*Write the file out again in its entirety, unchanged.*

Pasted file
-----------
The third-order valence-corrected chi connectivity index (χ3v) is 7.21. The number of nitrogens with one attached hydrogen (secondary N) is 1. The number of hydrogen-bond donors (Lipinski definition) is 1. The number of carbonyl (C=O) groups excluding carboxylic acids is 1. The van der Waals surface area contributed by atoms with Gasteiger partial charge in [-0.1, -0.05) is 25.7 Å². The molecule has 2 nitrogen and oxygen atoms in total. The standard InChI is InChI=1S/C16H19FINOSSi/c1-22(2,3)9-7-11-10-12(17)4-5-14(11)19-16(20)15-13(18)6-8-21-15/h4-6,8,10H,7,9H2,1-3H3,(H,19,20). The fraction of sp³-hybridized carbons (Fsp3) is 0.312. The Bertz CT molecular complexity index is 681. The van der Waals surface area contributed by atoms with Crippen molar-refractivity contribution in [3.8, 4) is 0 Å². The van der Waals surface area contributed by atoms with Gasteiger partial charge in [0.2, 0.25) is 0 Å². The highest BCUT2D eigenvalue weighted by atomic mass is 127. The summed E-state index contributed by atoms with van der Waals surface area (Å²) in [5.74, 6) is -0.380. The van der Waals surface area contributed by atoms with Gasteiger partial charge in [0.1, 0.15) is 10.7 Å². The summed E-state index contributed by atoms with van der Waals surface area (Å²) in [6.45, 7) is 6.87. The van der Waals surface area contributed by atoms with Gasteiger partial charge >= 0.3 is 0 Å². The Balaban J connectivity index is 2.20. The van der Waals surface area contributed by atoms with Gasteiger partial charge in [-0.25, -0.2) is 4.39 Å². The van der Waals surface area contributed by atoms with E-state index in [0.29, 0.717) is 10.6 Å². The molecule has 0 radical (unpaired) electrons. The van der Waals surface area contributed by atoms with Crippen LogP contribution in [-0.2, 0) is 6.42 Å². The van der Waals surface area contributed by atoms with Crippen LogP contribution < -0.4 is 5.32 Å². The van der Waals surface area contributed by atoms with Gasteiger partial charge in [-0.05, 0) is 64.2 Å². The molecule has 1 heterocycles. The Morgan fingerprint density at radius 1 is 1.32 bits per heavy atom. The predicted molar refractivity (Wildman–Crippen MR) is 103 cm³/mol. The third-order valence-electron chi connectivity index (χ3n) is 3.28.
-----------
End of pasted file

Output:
The third-order valence-corrected chi connectivity index (χ3v) is 7.21. The number of nitrogens with one attached hydrogen (secondary N) is 1. The number of hydrogen-bond donors (Lipinski definition) is 1. The number of carbonyl (C=O) groups excluding carboxylic acids is 1. The van der Waals surface area contributed by atoms with Gasteiger partial charge in [-0.1, -0.05) is 25.7 Å². The molecule has 2 nitrogen and oxygen atoms in total. The standard InChI is InChI=1S/C16H19FINOSSi/c1-22(2,3)9-7-11-10-12(17)4-5-14(11)19-16(20)15-13(18)6-8-21-15/h4-6,8,10H,7,9H2,1-3H3,(H,19,20). The fraction of sp³-hybridized carbons (Fsp3) is 0.312. The Bertz CT molecular complexity index is 681. The van der Waals surface area contributed by atoms with Crippen molar-refractivity contribution in [3.8, 4) is 0 Å². The van der Waals surface area contributed by atoms with Gasteiger partial charge in [0.2, 0.25) is 0 Å². The highest BCUT2D eigenvalue weighted by atomic mass is 127. The summed E-state index contributed by atoms with van der Waals surface area (Å²) in [5.74, 6) is -0.380. The van der Waals surface area contributed by atoms with Gasteiger partial charge in [0.1, 0.15) is 10.7 Å². The summed E-state index contributed by atoms with van der Waals surface area (Å²) in [6.45, 7) is 6.87. The van der Waals surface area contributed by atoms with Gasteiger partial charge >= 0.3 is 0 Å². The Balaban J connectivity index is 2.20. The van der Waals surface area contributed by atoms with Gasteiger partial charge in [-0.25, -0.2) is 4.39 Å². The van der Waals surface area contributed by atoms with E-state index in [0.29, 0.717) is 10.6 Å². The molecule has 0 radical (unpaired) electrons. The van der Waals surface area contributed by atoms with Crippen LogP contribution in [-0.2, 0) is 6.42 Å². The van der Waals surface area contributed by atoms with Crippen LogP contribution < -0.4 is 5.32 Å². The van der Waals surface area contributed by atoms with Gasteiger partial charge in [-0.05, 0) is 64.2 Å². The molecule has 1 heterocycles. The Morgan fingerprint density at radius 1 is 1.32 bits per heavy atom. The predicted molar refractivity (Wildman–Crippen MR) is 103 cm³/mol. The third-order valence-electron chi connectivity index (χ3n) is 3.28.